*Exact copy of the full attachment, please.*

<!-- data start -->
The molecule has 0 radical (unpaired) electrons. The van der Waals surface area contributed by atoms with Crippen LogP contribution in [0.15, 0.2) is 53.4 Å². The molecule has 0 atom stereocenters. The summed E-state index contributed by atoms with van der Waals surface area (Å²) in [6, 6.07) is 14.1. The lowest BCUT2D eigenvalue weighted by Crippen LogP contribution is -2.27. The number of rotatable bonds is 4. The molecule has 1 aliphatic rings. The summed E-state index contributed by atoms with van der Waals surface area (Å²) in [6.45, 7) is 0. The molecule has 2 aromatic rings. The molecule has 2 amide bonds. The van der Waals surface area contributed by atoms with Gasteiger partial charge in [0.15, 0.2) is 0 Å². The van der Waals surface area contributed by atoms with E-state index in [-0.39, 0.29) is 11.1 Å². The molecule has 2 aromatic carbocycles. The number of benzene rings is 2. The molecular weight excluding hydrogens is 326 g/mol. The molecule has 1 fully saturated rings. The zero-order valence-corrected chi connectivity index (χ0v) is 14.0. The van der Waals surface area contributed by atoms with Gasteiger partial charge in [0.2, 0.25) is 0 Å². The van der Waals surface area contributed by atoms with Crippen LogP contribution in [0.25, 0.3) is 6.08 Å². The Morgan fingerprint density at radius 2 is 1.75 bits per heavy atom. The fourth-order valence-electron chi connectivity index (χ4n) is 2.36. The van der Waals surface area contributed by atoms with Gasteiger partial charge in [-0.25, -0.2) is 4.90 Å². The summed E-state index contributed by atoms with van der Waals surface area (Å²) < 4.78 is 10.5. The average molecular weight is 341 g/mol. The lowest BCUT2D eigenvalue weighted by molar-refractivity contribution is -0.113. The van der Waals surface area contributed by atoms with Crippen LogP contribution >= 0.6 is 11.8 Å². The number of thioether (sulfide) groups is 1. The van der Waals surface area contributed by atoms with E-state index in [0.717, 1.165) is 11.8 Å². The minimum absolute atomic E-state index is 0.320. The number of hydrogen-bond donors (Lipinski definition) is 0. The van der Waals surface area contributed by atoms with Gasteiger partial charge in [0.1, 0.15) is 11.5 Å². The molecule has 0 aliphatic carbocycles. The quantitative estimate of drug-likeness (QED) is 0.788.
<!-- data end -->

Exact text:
The molecule has 0 radical (unpaired) electrons. The van der Waals surface area contributed by atoms with Crippen LogP contribution in [0.15, 0.2) is 53.4 Å². The molecule has 0 atom stereocenters. The summed E-state index contributed by atoms with van der Waals surface area (Å²) in [6, 6.07) is 14.1. The lowest BCUT2D eigenvalue weighted by Crippen LogP contribution is -2.27. The number of rotatable bonds is 4. The molecule has 1 aliphatic rings. The summed E-state index contributed by atoms with van der Waals surface area (Å²) in [6.45, 7) is 0. The molecule has 2 aromatic rings. The molecule has 2 amide bonds. The van der Waals surface area contributed by atoms with Gasteiger partial charge in [0.15, 0.2) is 0 Å². The van der Waals surface area contributed by atoms with E-state index in [-0.39, 0.29) is 11.1 Å². The molecule has 2 aromatic carbocycles. The number of benzene rings is 2. The molecular weight excluding hydrogens is 326 g/mol. The molecule has 1 fully saturated rings. The zero-order valence-corrected chi connectivity index (χ0v) is 14.0. The van der Waals surface area contributed by atoms with Gasteiger partial charge in [0.2, 0.25) is 0 Å². The van der Waals surface area contributed by atoms with Crippen LogP contribution in [0.25, 0.3) is 6.08 Å². The Morgan fingerprint density at radius 2 is 1.75 bits per heavy atom. The fourth-order valence-electron chi connectivity index (χ4n) is 2.36. The van der Waals surface area contributed by atoms with Gasteiger partial charge in [-0.25, -0.2) is 4.90 Å². The summed E-state index contributed by atoms with van der Waals surface area (Å²) < 4.78 is 10.5. The average molecular weight is 341 g/mol. The lowest BCUT2D eigenvalue weighted by molar-refractivity contribution is -0.113. The van der Waals surface area contributed by atoms with Crippen LogP contribution >= 0.6 is 11.8 Å². The number of thioether (sulfide) groups is 1. The van der Waals surface area contributed by atoms with E-state index in [0.717, 1.165) is 11.8 Å². The minimum absolute atomic E-state index is 0.320. The number of hydrogen-bond donors (Lipinski definition) is 0. The van der Waals surface area contributed by atoms with Gasteiger partial charge in [0.1, 0.15) is 11.5 Å². The molecule has 0 aliphatic carbocycles. The quantitative estimate of drug-likeness (QED) is 0.788.